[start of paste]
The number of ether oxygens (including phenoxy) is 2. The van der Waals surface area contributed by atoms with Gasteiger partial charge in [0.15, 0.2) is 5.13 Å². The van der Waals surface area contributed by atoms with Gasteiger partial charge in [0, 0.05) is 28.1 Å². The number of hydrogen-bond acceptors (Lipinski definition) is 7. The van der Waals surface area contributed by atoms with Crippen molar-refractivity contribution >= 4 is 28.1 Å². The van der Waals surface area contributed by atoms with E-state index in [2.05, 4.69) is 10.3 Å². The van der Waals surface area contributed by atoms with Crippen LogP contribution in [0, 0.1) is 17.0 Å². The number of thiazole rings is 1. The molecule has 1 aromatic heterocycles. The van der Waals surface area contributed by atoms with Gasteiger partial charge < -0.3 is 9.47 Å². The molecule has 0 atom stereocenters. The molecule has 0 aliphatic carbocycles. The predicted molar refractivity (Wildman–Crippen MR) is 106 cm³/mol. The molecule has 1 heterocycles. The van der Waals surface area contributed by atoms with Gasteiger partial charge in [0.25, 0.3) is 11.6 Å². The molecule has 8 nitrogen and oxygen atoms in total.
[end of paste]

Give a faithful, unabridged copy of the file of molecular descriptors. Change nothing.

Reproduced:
The number of ether oxygens (including phenoxy) is 2. The van der Waals surface area contributed by atoms with Gasteiger partial charge in [0.15, 0.2) is 5.13 Å². The van der Waals surface area contributed by atoms with Gasteiger partial charge in [0, 0.05) is 28.1 Å². The number of hydrogen-bond acceptors (Lipinski definition) is 7. The van der Waals surface area contributed by atoms with Crippen molar-refractivity contribution >= 4 is 28.1 Å². The van der Waals surface area contributed by atoms with E-state index in [2.05, 4.69) is 10.3 Å². The van der Waals surface area contributed by atoms with Crippen LogP contribution in [0, 0.1) is 17.0 Å². The number of thiazole rings is 1. The molecule has 1 aromatic heterocycles. The van der Waals surface area contributed by atoms with Gasteiger partial charge < -0.3 is 9.47 Å². The molecule has 0 atom stereocenters. The molecule has 0 aliphatic carbocycles. The predicted molar refractivity (Wildman–Crippen MR) is 106 cm³/mol. The molecule has 1 heterocycles. The van der Waals surface area contributed by atoms with Gasteiger partial charge in [0.25, 0.3) is 11.6 Å². The molecule has 8 nitrogen and oxygen atoms in total.